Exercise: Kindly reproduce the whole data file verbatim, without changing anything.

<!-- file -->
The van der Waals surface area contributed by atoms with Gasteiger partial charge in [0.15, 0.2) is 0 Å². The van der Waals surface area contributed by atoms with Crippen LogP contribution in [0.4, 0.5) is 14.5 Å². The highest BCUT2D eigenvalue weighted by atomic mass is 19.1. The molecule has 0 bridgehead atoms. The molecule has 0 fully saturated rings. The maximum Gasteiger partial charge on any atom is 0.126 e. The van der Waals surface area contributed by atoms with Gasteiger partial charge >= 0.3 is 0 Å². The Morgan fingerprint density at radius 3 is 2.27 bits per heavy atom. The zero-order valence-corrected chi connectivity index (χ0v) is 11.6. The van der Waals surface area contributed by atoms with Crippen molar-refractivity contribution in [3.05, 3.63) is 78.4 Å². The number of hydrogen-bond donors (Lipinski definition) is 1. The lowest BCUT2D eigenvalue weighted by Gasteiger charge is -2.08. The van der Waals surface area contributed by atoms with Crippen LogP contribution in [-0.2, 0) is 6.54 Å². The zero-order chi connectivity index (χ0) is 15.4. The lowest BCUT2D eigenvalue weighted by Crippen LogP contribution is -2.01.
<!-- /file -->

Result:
The van der Waals surface area contributed by atoms with Gasteiger partial charge in [0.15, 0.2) is 0 Å². The van der Waals surface area contributed by atoms with Crippen LogP contribution in [0.4, 0.5) is 14.5 Å². The highest BCUT2D eigenvalue weighted by atomic mass is 19.1. The molecule has 0 bridgehead atoms. The molecule has 0 fully saturated rings. The maximum Gasteiger partial charge on any atom is 0.126 e. The van der Waals surface area contributed by atoms with Gasteiger partial charge >= 0.3 is 0 Å². The Morgan fingerprint density at radius 3 is 2.27 bits per heavy atom. The zero-order valence-corrected chi connectivity index (χ0v) is 11.6. The van der Waals surface area contributed by atoms with Crippen molar-refractivity contribution in [3.05, 3.63) is 78.4 Å². The number of hydrogen-bond donors (Lipinski definition) is 1. The lowest BCUT2D eigenvalue weighted by Gasteiger charge is -2.08. The van der Waals surface area contributed by atoms with Crippen LogP contribution in [-0.2, 0) is 6.54 Å². The zero-order chi connectivity index (χ0) is 15.4. The lowest BCUT2D eigenvalue weighted by Crippen LogP contribution is -2.01.